2. And here’s why: head coach (and GM) Jonathan Hayes built his roster with a specific purpose in mind: be physical, be tough, have a big offensive line, and a platoon of hard-nosed backs, and run the football until the other side proves it can stop you. And Hayes had defense in mind when he chose his players. It seems obvious that Hayes wanted a muscular and overpowering approach to football. In other words, he knew what his team’s identity would look like, and he was confident in taking that identity into the first-ever game.
3. This is also known as “Really Good, Really Smart , Coaching.” How many idiotic coaches try to win with a style that doesn’t fit their personnel? You construct a roster and then play to the strengths of that roster. I know it’s only one game — you prove yourself over the long haul — but we saw the Hayes plan carried out against a highly regarded Dallas squad. And to add to the point: the “Purple Hayes” plan — purple as in bruises — specifically worked well in a road game against a Renegades team that came in as a heavy favorite.
4. This also explains why the Battlehawks were the only road team to win over the weekend. And this also explains why the Battlehawks had no problem in covering the spread as a 9.5-point underdog. (THANK YOU! CHA-CHING.)
5. The Battlehawks went primitive with 42 rushing attempts (Dallas had 12) for 191 ground yards. That was the most yards rushing by an XFL team on opening weekend. And Matt Jones’ 21 carries were the most among XFL players in the opening set.
6. The defense swarmed for four sacks, several QB hits, and brought the pressure in conceding only one conversion on the 12 Dallas plays run on third or fourth down. To use the football cliche, it looks like a defense that will hit you in the mouth. Having said that, the Battlehawks defense (A) played against a backup quarterback, and (B) will be tested a great deal more in Sunday’s game at Houston against Roughnecks head coach June Jones and his creative offense.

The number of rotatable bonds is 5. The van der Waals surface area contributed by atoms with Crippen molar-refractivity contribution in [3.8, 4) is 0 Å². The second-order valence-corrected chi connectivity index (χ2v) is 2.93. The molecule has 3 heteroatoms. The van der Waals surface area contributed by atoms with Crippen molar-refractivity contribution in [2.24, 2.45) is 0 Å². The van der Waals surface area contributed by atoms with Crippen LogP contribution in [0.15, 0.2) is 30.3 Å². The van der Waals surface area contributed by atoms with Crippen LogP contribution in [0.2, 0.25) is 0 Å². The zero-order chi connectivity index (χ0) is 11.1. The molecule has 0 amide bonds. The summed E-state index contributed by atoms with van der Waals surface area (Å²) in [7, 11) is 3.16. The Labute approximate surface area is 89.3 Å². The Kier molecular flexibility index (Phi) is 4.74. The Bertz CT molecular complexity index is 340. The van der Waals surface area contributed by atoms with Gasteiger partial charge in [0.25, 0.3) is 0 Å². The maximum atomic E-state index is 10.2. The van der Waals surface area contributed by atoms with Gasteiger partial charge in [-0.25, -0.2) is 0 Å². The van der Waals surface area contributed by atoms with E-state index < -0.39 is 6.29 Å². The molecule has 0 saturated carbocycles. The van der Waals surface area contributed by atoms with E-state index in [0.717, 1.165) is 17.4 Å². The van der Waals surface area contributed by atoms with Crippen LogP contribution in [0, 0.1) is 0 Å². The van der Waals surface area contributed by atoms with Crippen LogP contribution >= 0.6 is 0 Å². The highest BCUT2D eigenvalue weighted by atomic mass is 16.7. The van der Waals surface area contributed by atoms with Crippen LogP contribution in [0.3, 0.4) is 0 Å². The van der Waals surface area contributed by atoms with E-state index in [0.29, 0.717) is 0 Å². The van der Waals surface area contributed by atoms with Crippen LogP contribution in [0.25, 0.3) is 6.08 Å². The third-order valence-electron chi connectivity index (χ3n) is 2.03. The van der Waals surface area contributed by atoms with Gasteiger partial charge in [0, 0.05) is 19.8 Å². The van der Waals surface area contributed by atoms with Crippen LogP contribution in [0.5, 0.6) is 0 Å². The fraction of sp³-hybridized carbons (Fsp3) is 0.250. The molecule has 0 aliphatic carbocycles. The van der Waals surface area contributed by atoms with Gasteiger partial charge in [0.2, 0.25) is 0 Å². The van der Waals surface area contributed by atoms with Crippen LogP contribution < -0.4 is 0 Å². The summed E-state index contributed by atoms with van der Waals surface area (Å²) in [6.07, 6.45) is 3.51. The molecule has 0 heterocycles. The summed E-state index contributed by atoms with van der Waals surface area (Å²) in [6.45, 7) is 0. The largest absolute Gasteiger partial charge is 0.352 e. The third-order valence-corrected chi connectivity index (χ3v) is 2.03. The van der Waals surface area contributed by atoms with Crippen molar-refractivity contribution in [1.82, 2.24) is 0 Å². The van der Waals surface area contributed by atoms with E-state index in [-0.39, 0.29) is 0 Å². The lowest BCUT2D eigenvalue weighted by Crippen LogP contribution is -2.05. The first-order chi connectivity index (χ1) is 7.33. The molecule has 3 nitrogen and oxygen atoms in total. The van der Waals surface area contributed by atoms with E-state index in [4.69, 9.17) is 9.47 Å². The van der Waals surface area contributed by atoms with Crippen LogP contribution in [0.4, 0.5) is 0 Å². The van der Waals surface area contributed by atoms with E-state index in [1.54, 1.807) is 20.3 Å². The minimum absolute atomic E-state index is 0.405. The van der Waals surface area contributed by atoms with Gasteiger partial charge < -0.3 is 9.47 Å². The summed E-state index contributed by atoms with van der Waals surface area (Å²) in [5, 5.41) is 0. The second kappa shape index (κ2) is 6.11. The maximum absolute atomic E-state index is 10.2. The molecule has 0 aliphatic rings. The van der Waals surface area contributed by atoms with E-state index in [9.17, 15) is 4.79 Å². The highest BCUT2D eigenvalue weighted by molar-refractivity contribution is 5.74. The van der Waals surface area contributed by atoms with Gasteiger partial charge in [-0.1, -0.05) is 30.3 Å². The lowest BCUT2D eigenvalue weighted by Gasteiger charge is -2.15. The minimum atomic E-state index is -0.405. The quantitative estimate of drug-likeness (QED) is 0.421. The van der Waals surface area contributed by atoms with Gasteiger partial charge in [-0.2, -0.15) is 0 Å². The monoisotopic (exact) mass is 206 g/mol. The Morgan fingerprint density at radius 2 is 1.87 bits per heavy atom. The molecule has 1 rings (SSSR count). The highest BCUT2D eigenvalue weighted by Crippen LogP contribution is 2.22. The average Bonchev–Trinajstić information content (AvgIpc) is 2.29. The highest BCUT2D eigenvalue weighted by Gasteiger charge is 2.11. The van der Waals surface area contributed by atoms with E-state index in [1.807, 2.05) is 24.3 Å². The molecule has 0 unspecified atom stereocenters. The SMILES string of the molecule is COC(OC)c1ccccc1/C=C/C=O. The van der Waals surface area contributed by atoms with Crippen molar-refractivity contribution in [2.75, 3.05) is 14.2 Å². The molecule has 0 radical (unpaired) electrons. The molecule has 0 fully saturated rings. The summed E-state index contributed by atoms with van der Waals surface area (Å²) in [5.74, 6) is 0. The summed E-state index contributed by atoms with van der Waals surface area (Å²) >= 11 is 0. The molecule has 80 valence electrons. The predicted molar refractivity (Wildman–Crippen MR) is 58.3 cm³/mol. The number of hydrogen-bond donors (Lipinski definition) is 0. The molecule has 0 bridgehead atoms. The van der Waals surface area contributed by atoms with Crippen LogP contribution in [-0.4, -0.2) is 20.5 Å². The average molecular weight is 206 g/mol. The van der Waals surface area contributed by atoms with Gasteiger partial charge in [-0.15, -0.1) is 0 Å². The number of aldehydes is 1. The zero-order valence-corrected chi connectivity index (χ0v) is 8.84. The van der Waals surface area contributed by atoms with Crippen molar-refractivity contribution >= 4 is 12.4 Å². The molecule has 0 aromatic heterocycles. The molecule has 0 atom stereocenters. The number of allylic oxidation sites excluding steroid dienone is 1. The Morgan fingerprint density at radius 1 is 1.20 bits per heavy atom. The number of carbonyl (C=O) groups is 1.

7. This gem from ESPN Stats and Information: The Renegades failed to score a touchdown, and that’s rare for a team coached by Bob Stoops. The last time a Stoops team was denied a touchdown in a game came on Nov. 7, 2009 in Oklahoma’s 10-3 loss at Nebraska.
8. St. Louis averaged nearly a yard more per play on offense than Dallas and should have won this game by double digits … maybe by two touchdowns. But: Penalties. Many penalties. That must be cleaned up going into Houston.
9. No, I didn’t forget about Battlehawks quarterback Jordan Ta’amu. Perhaps I wanted to save the best for last. Ta’amu impressed, completing 20 of 27 throws for 209 yards and a touchdown with no turnovers. He rushed for 77 yards on nine runs. He played a major on STL’s ability to convert 50 percent of its third-down plays. Ta’amu’s 37-yard rush on a designed play (a draw) was the longest rush by any XFL player in the four opening games.
That breakaway set the Battlehawks up at the Dallas 9-yard line. From there, on third down, the former Ole Miss QB drilled a perfect 9-yard strike to his tall target, Alonzo Russell, to give the Battlehawks a 12-9 lead early in the fourth quarter.
10. If I have a request, as a fan, it’s this: Considering that Ta’amu is capable of breaking down a defense with his arm or instinctive running ability … well, more designed runs, please.
Thanks for reading …